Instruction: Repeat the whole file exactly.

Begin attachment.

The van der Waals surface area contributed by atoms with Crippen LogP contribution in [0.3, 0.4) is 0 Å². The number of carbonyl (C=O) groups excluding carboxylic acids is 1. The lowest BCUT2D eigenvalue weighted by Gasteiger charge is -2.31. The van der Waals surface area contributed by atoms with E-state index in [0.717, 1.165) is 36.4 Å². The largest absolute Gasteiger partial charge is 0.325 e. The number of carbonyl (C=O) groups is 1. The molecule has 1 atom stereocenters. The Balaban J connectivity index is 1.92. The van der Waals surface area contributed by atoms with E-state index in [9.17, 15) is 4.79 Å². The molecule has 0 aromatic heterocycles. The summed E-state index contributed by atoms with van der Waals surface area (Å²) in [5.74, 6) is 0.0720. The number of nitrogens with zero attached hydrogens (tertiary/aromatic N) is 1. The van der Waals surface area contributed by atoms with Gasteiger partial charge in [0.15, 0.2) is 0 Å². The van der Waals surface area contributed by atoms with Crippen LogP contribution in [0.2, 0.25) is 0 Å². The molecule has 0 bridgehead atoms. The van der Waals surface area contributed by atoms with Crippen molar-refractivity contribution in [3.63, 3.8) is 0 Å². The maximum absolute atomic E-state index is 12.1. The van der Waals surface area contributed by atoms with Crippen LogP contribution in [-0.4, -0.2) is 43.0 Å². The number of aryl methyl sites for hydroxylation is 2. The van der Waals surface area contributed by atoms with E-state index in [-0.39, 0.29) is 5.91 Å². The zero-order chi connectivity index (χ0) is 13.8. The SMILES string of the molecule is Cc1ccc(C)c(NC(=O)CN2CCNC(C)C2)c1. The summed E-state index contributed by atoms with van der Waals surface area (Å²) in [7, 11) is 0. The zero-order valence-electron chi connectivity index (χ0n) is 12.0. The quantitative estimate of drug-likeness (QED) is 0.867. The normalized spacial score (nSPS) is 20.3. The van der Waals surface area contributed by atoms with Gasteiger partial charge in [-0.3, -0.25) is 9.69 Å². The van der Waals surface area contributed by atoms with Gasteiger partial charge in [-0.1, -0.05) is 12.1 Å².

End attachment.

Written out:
The van der Waals surface area contributed by atoms with Crippen LogP contribution in [0.3, 0.4) is 0 Å². The number of carbonyl (C=O) groups excluding carboxylic acids is 1. The lowest BCUT2D eigenvalue weighted by Gasteiger charge is -2.31. The van der Waals surface area contributed by atoms with E-state index in [0.717, 1.165) is 36.4 Å². The largest absolute Gasteiger partial charge is 0.325 e. The number of carbonyl (C=O) groups is 1. The molecule has 1 atom stereocenters. The Balaban J connectivity index is 1.92. The van der Waals surface area contributed by atoms with E-state index in [9.17, 15) is 4.79 Å². The molecule has 0 aromatic heterocycles. The summed E-state index contributed by atoms with van der Waals surface area (Å²) in [5.74, 6) is 0.0720. The number of nitrogens with zero attached hydrogens (tertiary/aromatic N) is 1. The van der Waals surface area contributed by atoms with Gasteiger partial charge in [0.15, 0.2) is 0 Å². The van der Waals surface area contributed by atoms with Crippen LogP contribution in [0.2, 0.25) is 0 Å². The molecule has 0 bridgehead atoms. The van der Waals surface area contributed by atoms with Crippen molar-refractivity contribution in [3.63, 3.8) is 0 Å². The maximum absolute atomic E-state index is 12.1. The van der Waals surface area contributed by atoms with Crippen LogP contribution in [-0.4, -0.2) is 43.0 Å². The number of aryl methyl sites for hydroxylation is 2. The van der Waals surface area contributed by atoms with E-state index in [-0.39, 0.29) is 5.91 Å². The zero-order chi connectivity index (χ0) is 13.8. The SMILES string of the molecule is Cc1ccc(C)c(NC(=O)CN2CCNC(C)C2)c1. The summed E-state index contributed by atoms with van der Waals surface area (Å²) in [7, 11) is 0. The zero-order valence-electron chi connectivity index (χ0n) is 12.0. The quantitative estimate of drug-likeness (QED) is 0.867. The normalized spacial score (nSPS) is 20.3. The van der Waals surface area contributed by atoms with Gasteiger partial charge in [-0.3, -0.25) is 9.69 Å². The van der Waals surface area contributed by atoms with Gasteiger partial charge in [-0.1, -0.05) is 12.1 Å².